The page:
22 November 2017
The London Metal Exchange (LME) today issued a market-wide consultation regarding the introduction of an over-the-counter (OTC) booking fee for financial participants and new trading regulations for contract creation and execution.
Financial OTC booking fee
As set out in the LME’s strategic pathway, the aim of the financial OTC booking fee proposal is to rebalance the current disparity between the fees paid by members servicing their clients with an LME client contract and those servicing their clients with an OTC contract based on LME prices at a substantially reduced fee. In addition, it aims to provide a fair payment to the LME for the use of the intellectual property in its prices. The current fee model is illustrated below:
The new proposed fee would be $1.00 per equivalent LME lot – corresponding, for instance, to 4 cents per tonne in respect of aluminium or copper – to be paid by financial institutions for each OTC trade executed in place of an LME client contract. The LME is also proposing to provide a set of waivers, offsets and discounts, which would significantly reduce the total financial OTC booking fee payable by many participants, and is intended to address feedback already received from the market.
Matthew Chamberlain, LME CEO, commented: “We have spoken extensively with the market about the introduction of the new fee, and many members welcome the proposal in bringing fairness to the LME market. We have already worked to address the concerns raised by others through proposing various waivers, offsets and discounts. Overall, we are confident that the proposals represent the right steps in bringing greater fairness to the market, and compensating the LME for the services it provides to the industry.”
The financial OTC booking fee would be payable by financial intermediaries (members and non-members), but would not be directly payable by physical participants or investment funds. Although banks and brokers may choose to pass on fees to physical clients (in, for example, hedging spreads), the LME’s discussions with the physical market suggest that this should not be unduly burdensome.
The LME has today published a “Quick Guide to the Financial OTC Booking Fee”, which provides a helpful reference for all market participants to understand what, if anything, they would need to do in respect of the new fee.
Since many OTC contracts are created on third-party platforms, the LME is also proposing new rules – in the context of the financial OTC booking fee – regarding the use of its data in contracts transacted on such platforms. Based on discussions with stakeholders, it is clear that the “single-dealer” platforms provided by members represent a valuable service for the market, and are therefore a key element of the LME ecosystem. In particular, the LME confirms the right of members to make use of LME prices in the execution of trades on their own automated platforms and to book the resulting trades onto LME systems.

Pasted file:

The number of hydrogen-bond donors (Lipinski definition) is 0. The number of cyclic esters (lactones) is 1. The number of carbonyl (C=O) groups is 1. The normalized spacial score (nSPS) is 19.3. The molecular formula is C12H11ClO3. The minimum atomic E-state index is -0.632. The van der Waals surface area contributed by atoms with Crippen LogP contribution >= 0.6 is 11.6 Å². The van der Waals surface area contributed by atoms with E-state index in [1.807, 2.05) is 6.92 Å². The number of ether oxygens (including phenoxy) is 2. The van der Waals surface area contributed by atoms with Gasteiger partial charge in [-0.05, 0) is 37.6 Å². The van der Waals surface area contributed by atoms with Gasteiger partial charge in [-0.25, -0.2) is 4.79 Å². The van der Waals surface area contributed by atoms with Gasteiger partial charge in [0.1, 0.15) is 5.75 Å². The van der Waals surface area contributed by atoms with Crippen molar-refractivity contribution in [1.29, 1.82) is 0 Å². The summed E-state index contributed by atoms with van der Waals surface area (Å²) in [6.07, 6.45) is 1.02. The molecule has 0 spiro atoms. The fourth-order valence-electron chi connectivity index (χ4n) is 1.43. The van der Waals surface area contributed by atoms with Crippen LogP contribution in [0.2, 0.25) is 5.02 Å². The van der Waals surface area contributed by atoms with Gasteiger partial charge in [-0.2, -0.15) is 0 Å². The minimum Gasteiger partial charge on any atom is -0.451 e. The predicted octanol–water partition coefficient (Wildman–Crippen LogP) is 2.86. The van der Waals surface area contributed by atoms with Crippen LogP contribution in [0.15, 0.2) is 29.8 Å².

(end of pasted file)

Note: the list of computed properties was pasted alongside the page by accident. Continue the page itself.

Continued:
However, as noted in the LME’s strategic pathway, certain market participants have voiced concerns that the unchecked use of LME data and facilities by third-party “multi-dealer” platforms could fragment liquidity and threaten the LME’s commercial interests. Accordingly, should a multi-dealer platform wish to use LME data or book contracts via LME systems, they should hold the appropriate approvals from the Exchange. The LME is mindful of the fact that its members may wish to utilise third-party platforms which lawfully make use of LME intellectual property or systems, for example, a venue to which the LME licenses prices, or a venue utilising LME intellectual property or infrastructure by means of an open-access arrangement. The proposal includes wording intended to facilitate this.
Adrian Farnham, LME Clear CEO, said: “The LME recognises the significant role which many third-party platforms play in our market – most notably, members’ single dealer-to-client facilities. We have stated that we would be pleased to work with other platforms where our stakeholders indicate that they are supportive, or where open-access rules apply. However, we must also protect the liquidity of our market and the commercial interests of our Exchange by setting out clear and fair rules, so that all members and clients observe the same standards in supporting centralised price discovery and trade transparency.”
Technical trading rules
Finally, the LME is proposing a set of technical rules to protect the integrity of its trading venues and data. These comprise:
The LME is intending to issue a consultation decision notice in early February 2018. Subject to the consultation, the financial OTC booking fee is proposed to take effect from 3 April 2018. This date has been moved back from the original proposal of January 2018, given feedback from members that it would not be possible to implement the fee at the same time as MiFID II preparations. All other proposed rule changes would come into effect shortly after the issuance of the decision notice.
Notes to editors